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Bees at the Oshawa Port

(Photos supplied)

The Oshawa Port has a new tenant.

The port’s newest business owner, Cosmin of Aromath Beekeeping, Cosmin has planted eight hive boxes, with plans to add more.

Located at the top of the berm on the east wharf, he says he is pleased with the progress they’ve made so far, and he can tell “the bees are thriving” at the port.

The honeycomb within the hive frames is packed with nectar and he can spot three different kinds of pollen that the bees are bringing back to the hive from a variety of pollinator plants in the area.

Cosmin says the pollen is a protein source for the bees, what they feed their young, and the nectar they forage is used to make honey.

Each hive box is filled with about 10,000 to 30,000 bees, male drones and genderless worker bees, all of whom report to a lone queen. Looking through a hive, the queen’s elongated body is easy to spot.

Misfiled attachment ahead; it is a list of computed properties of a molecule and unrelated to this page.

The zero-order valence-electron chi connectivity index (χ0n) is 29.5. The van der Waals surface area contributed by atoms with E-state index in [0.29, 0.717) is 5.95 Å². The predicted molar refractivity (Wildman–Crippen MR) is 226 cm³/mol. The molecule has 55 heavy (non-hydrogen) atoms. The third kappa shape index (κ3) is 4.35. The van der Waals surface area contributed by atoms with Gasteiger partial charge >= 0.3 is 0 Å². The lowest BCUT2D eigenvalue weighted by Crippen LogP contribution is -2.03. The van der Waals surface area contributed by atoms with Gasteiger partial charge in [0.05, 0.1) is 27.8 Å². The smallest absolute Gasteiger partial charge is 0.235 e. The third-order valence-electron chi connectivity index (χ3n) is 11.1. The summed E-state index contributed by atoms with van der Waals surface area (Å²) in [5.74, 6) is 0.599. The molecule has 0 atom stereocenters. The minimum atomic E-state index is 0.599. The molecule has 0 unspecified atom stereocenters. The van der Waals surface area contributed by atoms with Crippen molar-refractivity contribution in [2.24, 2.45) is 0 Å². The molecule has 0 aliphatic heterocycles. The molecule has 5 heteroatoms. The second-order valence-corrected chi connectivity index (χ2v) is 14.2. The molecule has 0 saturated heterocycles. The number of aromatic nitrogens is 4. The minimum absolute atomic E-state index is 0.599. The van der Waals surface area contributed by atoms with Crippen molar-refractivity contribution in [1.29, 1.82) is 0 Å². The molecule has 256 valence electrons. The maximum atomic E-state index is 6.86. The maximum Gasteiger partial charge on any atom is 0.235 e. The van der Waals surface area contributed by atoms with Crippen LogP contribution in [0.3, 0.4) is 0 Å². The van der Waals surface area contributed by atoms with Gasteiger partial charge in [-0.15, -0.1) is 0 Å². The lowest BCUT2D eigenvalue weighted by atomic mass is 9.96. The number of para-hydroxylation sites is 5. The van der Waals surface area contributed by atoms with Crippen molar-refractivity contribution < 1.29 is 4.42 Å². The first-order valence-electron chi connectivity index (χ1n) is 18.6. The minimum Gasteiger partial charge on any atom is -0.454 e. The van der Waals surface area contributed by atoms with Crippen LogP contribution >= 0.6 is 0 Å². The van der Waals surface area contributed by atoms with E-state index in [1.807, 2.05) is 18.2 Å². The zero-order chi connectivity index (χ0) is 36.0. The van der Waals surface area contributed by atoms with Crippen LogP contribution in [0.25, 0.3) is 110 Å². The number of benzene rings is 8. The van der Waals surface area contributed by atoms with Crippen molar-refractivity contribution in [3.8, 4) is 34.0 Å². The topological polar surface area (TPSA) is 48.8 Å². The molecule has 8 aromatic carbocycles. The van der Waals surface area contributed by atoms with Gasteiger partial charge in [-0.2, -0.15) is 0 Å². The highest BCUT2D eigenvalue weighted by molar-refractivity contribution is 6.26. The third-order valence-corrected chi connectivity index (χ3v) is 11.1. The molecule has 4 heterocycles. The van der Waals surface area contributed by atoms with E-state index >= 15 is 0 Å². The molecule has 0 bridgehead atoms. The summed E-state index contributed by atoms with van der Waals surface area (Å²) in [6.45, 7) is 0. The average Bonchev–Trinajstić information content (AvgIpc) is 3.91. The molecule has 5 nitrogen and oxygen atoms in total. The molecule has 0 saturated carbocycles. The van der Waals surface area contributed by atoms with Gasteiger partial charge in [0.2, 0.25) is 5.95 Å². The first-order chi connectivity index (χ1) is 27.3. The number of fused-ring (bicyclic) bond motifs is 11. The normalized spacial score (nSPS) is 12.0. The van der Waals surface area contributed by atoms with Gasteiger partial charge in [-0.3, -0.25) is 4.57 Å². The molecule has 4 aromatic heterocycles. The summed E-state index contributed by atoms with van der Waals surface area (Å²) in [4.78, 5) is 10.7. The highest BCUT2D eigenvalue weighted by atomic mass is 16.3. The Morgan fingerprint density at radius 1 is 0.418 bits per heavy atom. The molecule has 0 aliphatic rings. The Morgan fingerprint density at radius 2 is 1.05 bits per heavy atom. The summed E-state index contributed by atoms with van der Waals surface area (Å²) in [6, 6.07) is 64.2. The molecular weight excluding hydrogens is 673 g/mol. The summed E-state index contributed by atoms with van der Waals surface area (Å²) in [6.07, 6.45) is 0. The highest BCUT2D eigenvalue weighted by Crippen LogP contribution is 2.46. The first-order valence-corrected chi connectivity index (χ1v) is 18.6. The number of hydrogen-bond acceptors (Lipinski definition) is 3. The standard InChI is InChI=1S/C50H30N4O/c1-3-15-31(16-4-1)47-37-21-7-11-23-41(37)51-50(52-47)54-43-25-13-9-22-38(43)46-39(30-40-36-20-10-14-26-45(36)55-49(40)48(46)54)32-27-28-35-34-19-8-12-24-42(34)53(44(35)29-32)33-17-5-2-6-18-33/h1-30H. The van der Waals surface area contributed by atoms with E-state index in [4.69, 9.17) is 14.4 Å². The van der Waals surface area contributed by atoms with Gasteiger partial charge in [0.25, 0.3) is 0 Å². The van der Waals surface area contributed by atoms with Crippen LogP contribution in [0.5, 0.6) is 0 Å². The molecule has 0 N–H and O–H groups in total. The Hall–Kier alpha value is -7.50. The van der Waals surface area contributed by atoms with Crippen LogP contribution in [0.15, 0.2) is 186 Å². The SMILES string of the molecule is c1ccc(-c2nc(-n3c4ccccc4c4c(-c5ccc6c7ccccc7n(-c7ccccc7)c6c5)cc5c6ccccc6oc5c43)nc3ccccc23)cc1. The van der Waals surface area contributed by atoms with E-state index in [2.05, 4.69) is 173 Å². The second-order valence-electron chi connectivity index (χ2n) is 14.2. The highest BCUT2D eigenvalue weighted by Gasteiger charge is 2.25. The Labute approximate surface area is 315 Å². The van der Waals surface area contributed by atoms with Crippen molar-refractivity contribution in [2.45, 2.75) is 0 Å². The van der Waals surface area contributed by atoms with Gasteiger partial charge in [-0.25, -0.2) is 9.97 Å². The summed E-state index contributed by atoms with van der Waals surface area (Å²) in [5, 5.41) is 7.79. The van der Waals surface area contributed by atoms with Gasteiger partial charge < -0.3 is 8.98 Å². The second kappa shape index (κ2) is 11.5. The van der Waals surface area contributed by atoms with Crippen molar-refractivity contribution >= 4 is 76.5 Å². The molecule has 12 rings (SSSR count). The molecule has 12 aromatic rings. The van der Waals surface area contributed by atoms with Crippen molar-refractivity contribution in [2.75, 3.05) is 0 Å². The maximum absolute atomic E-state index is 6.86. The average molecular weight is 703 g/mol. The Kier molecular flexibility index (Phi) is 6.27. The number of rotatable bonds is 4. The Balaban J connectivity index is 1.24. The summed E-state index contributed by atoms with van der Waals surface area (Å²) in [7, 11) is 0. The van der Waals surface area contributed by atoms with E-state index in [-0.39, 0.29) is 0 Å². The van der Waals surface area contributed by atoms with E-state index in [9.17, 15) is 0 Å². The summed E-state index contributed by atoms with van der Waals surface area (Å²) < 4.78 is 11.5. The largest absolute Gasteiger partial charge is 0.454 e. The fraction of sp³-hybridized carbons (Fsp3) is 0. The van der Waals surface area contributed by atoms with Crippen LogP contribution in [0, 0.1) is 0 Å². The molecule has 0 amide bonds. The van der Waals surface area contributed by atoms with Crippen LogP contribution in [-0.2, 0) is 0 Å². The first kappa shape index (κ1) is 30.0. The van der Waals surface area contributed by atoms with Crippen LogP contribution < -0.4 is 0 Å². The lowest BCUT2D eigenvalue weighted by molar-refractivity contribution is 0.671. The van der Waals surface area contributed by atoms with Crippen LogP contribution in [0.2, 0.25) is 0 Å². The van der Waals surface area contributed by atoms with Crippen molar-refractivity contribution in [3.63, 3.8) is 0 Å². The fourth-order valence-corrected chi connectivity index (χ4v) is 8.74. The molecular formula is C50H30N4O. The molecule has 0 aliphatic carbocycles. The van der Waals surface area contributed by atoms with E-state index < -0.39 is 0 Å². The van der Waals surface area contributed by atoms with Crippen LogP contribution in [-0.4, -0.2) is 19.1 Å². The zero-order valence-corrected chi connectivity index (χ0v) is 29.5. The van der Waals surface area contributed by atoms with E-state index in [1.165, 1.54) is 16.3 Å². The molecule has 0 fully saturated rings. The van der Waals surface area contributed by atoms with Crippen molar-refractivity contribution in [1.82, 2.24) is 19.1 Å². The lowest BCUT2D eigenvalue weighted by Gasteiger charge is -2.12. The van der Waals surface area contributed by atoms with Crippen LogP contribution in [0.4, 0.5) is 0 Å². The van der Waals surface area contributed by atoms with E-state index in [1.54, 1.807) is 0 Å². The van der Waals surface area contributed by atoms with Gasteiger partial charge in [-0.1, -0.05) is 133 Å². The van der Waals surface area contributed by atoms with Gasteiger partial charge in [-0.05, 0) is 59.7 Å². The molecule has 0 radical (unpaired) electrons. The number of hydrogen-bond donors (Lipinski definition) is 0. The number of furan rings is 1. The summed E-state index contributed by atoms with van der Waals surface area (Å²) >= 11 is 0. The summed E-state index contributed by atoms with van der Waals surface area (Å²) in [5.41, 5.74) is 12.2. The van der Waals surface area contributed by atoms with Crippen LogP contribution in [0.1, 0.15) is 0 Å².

The rest of the bees bow in her direction and part to make way, as she moves over the honeycomb to lay eggs.

Down the berm the sound of steel can he heard being unloaded off a vessel along the east dock wall by longshoremen.

Cosmin came to Canada from Romania in 2016 with his wife. After a brief stint in Toronto, they settled in Oshawa to be closer to friends nearby in Pickering.

A civil engineer and surveyor by trade, Cosmin rediscovered his “true passion” for beekeeping shortly after moving to Durham. It is a skill he says his father started teaching him about while growing up in Transylvania when he was only six years old.

Though he never expected to have bees at the Oshawa Port, he says the waterfront is a special place for him, noting Lakeview Park was one of the first places he and his wife visited after coming to Oshawa.

Cosmin can be found on Facebook @aromath or on Instagram @ar0math for more information or to purchase honey and honey products.